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Keekernomics #2: It's a Small World

By Chris 'keekerdc' Schetter
Jan 31, 2011 23:02


ImageOn the roots of the world's major sports, the effect that transportation and communication technologies had on their growth, and how the internet has conversely given rise to a global esports monoculture - for better or worse.

On a very surface examination, I find there's very little that separates esports from sports in general.  There is a particular quality of esports, however, that seems to be a major divergence from the larger sports world: its use of the internet to establish itself and grow.  The effect this had on the initial formation and growth of organized esports is quite complex, and when combined with the 'shrinking of the world' in general through increasingly rapid forms of transportation and communication, the result is the generally singular international culture of esports we find ourselves in today.  I wish to examine this effect and what it means for future growth.

How it was

Looking back through the general history of organized sports, most major sports got their start in the late 19th century or early 20th century.  Obviously, at that time there was no internet, and communications from one end of country to another, let alone communications between continents, were slow, expensive, or practically impossible.  Patents for the telephone had just been filed as association football was starting to organize into larger sanctioning bodies in Europe which actually reached across borders.  Transportation was in a similar state, with the fastest form of transit being in the form of railroads, and trans-continental movement was still very much an ordeal.  Because of this, new sports and the more organized scenes around them formed on a very localized basis, and competition was focused on a regional scale, with teams forming with ties to a specific locality, and leagues being formed amongst teams within a particular region.

"Patents for the telephone had just been filed as association football was starting to organize into larger sanctioning bodies in Europe..."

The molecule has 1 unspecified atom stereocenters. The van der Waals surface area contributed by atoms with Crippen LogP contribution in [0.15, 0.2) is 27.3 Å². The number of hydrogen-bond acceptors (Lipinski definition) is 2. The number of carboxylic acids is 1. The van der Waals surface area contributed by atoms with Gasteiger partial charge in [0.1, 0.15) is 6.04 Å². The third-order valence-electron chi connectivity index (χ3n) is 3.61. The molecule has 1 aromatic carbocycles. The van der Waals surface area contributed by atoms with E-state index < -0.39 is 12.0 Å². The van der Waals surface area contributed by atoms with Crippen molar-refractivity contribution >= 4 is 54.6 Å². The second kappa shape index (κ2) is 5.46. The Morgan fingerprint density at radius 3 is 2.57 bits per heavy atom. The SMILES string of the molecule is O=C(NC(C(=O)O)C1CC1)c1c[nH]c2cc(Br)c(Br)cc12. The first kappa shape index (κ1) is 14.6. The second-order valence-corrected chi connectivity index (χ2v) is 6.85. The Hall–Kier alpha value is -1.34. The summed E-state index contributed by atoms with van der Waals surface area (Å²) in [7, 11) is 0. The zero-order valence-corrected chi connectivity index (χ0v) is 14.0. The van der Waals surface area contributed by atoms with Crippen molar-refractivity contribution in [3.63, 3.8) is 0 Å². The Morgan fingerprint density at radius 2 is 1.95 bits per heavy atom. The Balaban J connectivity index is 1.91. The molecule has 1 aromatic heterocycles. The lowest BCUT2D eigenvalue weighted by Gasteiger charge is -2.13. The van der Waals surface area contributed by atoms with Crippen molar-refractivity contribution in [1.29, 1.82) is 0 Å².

These factors led directly to the formation of strong professional leagues around cricket, football (soccer), baseball, and other sports to follow, leagues that provided structures for teams to generate revenues and become profitable.  The necessity of teams directly linking their identity to particular towns, combined with an early interest in using organized sport as a platform for betting, led to the notion of fanhood and the growing tendency for matches to draw crowds.

The technologies available had a direct impact on the development of sports as businesses.

The prevaling conditions in the larger economy, and communications and transportation in particluar, I feel contributed directly to the discovery of viable business models in team sports.  It also slowed the growth of entire sports down to a much less frantic pace than we've seen in gaming, allowing for the 'free market' of leagues jostling for stronger economic positions and dominance to play out over decades rather than months.  If growth was seen in the larger sense of an entire sport, it was necessarily more stable and more sustainable simply from being deliberate and incrementally gained.  Larger internationally-based scenes and competitions formed much later when it was actually feasible, both from an economic and logistical sense.